Pelosi's office says 2 controversial projects will be pulled from Covid bill
(CNN) -- Two big projects originally slated to be part of the Covid-19 relief bill but criticized as being unrelated to coronavirus relief will be pulled from the package, House Speaker Nancy Pelosi's office confirmed to CNN on Tuesday.
The original bill, passed by the House, included $1.425 billion in funding to help with transit rail capital projects, including the extension of the Bay Area Rapid Transit line from San Jose to Santa Clara, California. It had been part of $30 billion in support for public transportation in the relief package, but Pelosi's office said Tuesday that the Senate parliamentarian had ruled against its inclusion because it was part of a pilot project.
The relief package will also no longer include funding for the Seaway International Bridge in upstate New York. The $1.5 million in funding had been proposed during the Trump administration and supported by Republican Rep. Elise Stefanik, whose district includes the bridge.
A Senate source told CNN that the request to including funding for the bridge in the relief legislation was originally made by the Department of Transportation under the Trump administration in spring 2020 and that Senate Majority Leader Chuck Schumer, a New York Democrat, hadn't known the funding was in the bill until he read about it in media reports.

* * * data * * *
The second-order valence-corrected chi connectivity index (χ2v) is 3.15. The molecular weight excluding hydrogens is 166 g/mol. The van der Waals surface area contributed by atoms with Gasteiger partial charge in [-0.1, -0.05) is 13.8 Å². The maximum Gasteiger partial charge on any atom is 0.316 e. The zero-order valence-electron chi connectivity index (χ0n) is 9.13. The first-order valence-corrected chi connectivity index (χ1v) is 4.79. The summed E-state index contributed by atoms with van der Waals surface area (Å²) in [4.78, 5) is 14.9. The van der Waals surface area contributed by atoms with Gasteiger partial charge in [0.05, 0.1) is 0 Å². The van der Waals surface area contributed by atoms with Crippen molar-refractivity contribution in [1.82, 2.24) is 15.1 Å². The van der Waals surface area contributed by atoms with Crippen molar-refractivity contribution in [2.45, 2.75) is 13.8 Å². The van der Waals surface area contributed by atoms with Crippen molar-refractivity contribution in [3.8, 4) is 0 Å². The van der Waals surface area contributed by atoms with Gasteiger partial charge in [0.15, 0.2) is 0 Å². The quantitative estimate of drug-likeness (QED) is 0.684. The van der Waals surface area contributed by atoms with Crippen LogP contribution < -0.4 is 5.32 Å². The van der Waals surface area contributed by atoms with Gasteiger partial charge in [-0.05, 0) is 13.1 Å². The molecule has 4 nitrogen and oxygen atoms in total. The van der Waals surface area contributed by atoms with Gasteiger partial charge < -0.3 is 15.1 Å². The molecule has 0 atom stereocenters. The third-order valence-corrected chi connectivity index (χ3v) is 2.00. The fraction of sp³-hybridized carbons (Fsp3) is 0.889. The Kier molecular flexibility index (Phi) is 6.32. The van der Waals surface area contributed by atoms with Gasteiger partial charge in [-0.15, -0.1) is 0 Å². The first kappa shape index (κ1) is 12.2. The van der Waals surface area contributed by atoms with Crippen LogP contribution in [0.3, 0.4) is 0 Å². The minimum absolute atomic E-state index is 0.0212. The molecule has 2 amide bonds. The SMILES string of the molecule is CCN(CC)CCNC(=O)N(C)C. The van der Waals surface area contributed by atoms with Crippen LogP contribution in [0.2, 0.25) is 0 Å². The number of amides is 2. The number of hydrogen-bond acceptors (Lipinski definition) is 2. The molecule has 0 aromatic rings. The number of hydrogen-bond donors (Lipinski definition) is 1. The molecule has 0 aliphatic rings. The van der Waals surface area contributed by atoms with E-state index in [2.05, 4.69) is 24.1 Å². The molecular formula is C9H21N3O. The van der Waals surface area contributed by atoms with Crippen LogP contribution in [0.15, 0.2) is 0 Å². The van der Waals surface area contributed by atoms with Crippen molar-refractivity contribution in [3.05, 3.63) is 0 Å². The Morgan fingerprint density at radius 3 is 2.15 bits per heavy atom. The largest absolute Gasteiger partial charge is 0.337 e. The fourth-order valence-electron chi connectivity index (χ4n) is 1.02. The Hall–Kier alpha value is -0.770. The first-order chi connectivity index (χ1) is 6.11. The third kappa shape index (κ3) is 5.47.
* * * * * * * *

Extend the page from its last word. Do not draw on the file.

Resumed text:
Republicans have held up both projects as examples of spending in the bill that would benefit the Democratic leaders' districts and home states and have very little to do with helping Americans recover from the Covid-19 pandemic. Stefanik did not support the relief bill and said the funding for the bridge should not have been included.
The BART extension is not in Pelosi's California district and would have occurred 50 miles south of the area she represents.
Pelosi spokesman Drew Hammill said Tuesday that Covid had "an immediate and overwhelming effect on all of our transportation systems and the millions of transportation and construction jobs associated with them," but now with the two projects removed, he added, "it is unclear how Republicans will justify their opposition" to the legislation.
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